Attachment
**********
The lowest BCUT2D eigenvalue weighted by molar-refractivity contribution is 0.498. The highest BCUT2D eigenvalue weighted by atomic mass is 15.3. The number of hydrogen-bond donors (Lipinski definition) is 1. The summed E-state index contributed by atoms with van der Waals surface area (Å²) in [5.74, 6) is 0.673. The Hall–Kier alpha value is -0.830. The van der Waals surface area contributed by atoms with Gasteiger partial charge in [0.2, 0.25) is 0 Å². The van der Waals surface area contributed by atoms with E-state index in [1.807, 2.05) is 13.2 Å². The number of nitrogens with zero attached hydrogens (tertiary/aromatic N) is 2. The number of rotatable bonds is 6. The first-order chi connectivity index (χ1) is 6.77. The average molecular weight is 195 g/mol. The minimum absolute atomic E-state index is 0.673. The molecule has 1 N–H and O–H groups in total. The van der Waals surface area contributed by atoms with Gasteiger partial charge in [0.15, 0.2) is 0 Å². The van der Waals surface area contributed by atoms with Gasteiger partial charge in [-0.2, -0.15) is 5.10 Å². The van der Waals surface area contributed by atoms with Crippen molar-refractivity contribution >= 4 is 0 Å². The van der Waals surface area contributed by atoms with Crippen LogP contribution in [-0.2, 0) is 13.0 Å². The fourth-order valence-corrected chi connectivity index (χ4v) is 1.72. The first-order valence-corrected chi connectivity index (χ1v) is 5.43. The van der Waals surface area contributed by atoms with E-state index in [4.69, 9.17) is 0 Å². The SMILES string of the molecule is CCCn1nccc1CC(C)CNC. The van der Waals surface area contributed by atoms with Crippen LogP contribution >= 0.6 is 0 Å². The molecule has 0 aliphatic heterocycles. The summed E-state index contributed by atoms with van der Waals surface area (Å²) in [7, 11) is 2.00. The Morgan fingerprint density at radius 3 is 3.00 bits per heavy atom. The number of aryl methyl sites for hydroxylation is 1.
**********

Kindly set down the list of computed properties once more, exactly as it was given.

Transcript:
The lowest BCUT2D eigenvalue weighted by molar-refractivity contribution is 0.498. The highest BCUT2D eigenvalue weighted by atomic mass is 15.3. The number of hydrogen-bond donors (Lipinski definition) is 1. The summed E-state index contributed by atoms with van der Waals surface area (Å²) in [5.74, 6) is 0.673. The Hall–Kier alpha value is -0.830. The van der Waals surface area contributed by atoms with Gasteiger partial charge in [0.2, 0.25) is 0 Å². The van der Waals surface area contributed by atoms with E-state index in [1.807, 2.05) is 13.2 Å². The number of nitrogens with zero attached hydrogens (tertiary/aromatic N) is 2. The number of rotatable bonds is 6. The first-order chi connectivity index (χ1) is 6.77. The average molecular weight is 195 g/mol. The minimum absolute atomic E-state index is 0.673. The molecule has 1 N–H and O–H groups in total. The van der Waals surface area contributed by atoms with Gasteiger partial charge in [0.15, 0.2) is 0 Å². The van der Waals surface area contributed by atoms with Gasteiger partial charge in [-0.2, -0.15) is 5.10 Å². The van der Waals surface area contributed by atoms with Crippen molar-refractivity contribution >= 4 is 0 Å². The van der Waals surface area contributed by atoms with Crippen LogP contribution in [-0.2, 0) is 13.0 Å². The fourth-order valence-corrected chi connectivity index (χ4v) is 1.72. The first-order valence-corrected chi connectivity index (χ1v) is 5.43. The van der Waals surface area contributed by atoms with E-state index in [4.69, 9.17) is 0 Å². The SMILES string of the molecule is CCCn1nccc1CC(C)CNC. The van der Waals surface area contributed by atoms with Crippen LogP contribution >= 0.6 is 0 Å². The molecule has 0 aliphatic heterocycles. The summed E-state index contributed by atoms with van der Waals surface area (Å²) in [7, 11) is 2.00. The Morgan fingerprint density at radius 3 is 3.00 bits per heavy atom. The number of aryl methyl sites for hydroxylation is 1.